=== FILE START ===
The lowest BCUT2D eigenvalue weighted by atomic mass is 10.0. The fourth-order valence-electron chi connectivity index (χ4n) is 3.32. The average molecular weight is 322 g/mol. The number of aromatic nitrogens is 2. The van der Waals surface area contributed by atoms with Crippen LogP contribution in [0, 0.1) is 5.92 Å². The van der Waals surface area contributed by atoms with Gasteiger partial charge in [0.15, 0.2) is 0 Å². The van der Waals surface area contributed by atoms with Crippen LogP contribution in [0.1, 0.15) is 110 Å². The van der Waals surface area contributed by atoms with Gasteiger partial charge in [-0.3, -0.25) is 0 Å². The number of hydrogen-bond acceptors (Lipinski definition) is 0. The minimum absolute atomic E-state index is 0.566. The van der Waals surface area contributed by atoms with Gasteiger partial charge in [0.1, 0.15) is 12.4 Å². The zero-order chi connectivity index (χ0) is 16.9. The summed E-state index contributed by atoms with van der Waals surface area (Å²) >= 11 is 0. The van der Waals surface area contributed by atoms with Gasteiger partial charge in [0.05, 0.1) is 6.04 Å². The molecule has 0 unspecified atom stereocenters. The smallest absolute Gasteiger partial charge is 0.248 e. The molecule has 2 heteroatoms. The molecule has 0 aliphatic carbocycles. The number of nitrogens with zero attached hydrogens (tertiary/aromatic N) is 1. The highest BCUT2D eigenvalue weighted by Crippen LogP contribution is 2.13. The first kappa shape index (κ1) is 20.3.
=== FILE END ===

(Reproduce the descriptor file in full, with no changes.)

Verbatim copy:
The lowest BCUT2D eigenvalue weighted by atomic mass is 10.0. The fourth-order valence-electron chi connectivity index (χ4n) is 3.32. The average molecular weight is 322 g/mol. The number of aromatic nitrogens is 2. The van der Waals surface area contributed by atoms with Crippen LogP contribution in [0, 0.1) is 5.92 Å². The van der Waals surface area contributed by atoms with Gasteiger partial charge in [0.15, 0.2) is 0 Å². The van der Waals surface area contributed by atoms with Crippen LogP contribution in [0.1, 0.15) is 110 Å². The van der Waals surface area contributed by atoms with Gasteiger partial charge in [-0.3, -0.25) is 0 Å². The number of hydrogen-bond acceptors (Lipinski definition) is 0. The minimum absolute atomic E-state index is 0.566. The van der Waals surface area contributed by atoms with Gasteiger partial charge in [0.1, 0.15) is 12.4 Å². The zero-order chi connectivity index (χ0) is 16.9. The summed E-state index contributed by atoms with van der Waals surface area (Å²) >= 11 is 0. The van der Waals surface area contributed by atoms with Gasteiger partial charge in [0.05, 0.1) is 6.04 Å². The molecule has 0 unspecified atom stereocenters. The smallest absolute Gasteiger partial charge is 0.248 e. The molecule has 2 heteroatoms. The molecule has 0 aliphatic carbocycles. The number of nitrogens with zero attached hydrogens (tertiary/aromatic N) is 1. The highest BCUT2D eigenvalue weighted by Crippen LogP contribution is 2.13. The first kappa shape index (κ1) is 20.3.